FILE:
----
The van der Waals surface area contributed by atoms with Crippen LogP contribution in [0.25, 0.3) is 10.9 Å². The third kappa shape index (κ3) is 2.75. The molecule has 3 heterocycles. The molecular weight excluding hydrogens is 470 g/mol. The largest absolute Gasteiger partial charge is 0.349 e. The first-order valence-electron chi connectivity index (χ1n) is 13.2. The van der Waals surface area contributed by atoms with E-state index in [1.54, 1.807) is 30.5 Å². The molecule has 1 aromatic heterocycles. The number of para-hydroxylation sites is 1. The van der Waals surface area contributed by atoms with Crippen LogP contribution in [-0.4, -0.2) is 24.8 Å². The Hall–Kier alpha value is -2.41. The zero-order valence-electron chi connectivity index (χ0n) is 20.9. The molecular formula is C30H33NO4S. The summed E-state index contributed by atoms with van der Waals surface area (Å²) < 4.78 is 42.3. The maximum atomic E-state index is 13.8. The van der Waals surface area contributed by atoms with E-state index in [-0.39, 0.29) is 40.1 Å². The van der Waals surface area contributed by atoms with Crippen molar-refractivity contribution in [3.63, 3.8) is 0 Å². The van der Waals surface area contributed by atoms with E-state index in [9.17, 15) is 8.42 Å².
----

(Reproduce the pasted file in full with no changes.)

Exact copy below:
The van der Waals surface area contributed by atoms with Crippen LogP contribution in [0.25, 0.3) is 10.9 Å². The third kappa shape index (κ3) is 2.75. The molecule has 3 heterocycles. The molecular weight excluding hydrogens is 470 g/mol. The largest absolute Gasteiger partial charge is 0.349 e. The first-order valence-electron chi connectivity index (χ1n) is 13.2. The van der Waals surface area contributed by atoms with E-state index in [1.54, 1.807) is 30.5 Å². The molecule has 1 aromatic heterocycles. The number of para-hydroxylation sites is 1. The van der Waals surface area contributed by atoms with Crippen LogP contribution in [-0.4, -0.2) is 24.8 Å². The Hall–Kier alpha value is -2.41. The zero-order valence-electron chi connectivity index (χ0n) is 20.9. The molecular formula is C30H33NO4S. The summed E-state index contributed by atoms with van der Waals surface area (Å²) < 4.78 is 42.3. The maximum atomic E-state index is 13.8. The van der Waals surface area contributed by atoms with E-state index in [-0.39, 0.29) is 40.1 Å². The van der Waals surface area contributed by atoms with Crippen molar-refractivity contribution in [3.63, 3.8) is 0 Å². The van der Waals surface area contributed by atoms with E-state index in [9.17, 15) is 8.42 Å².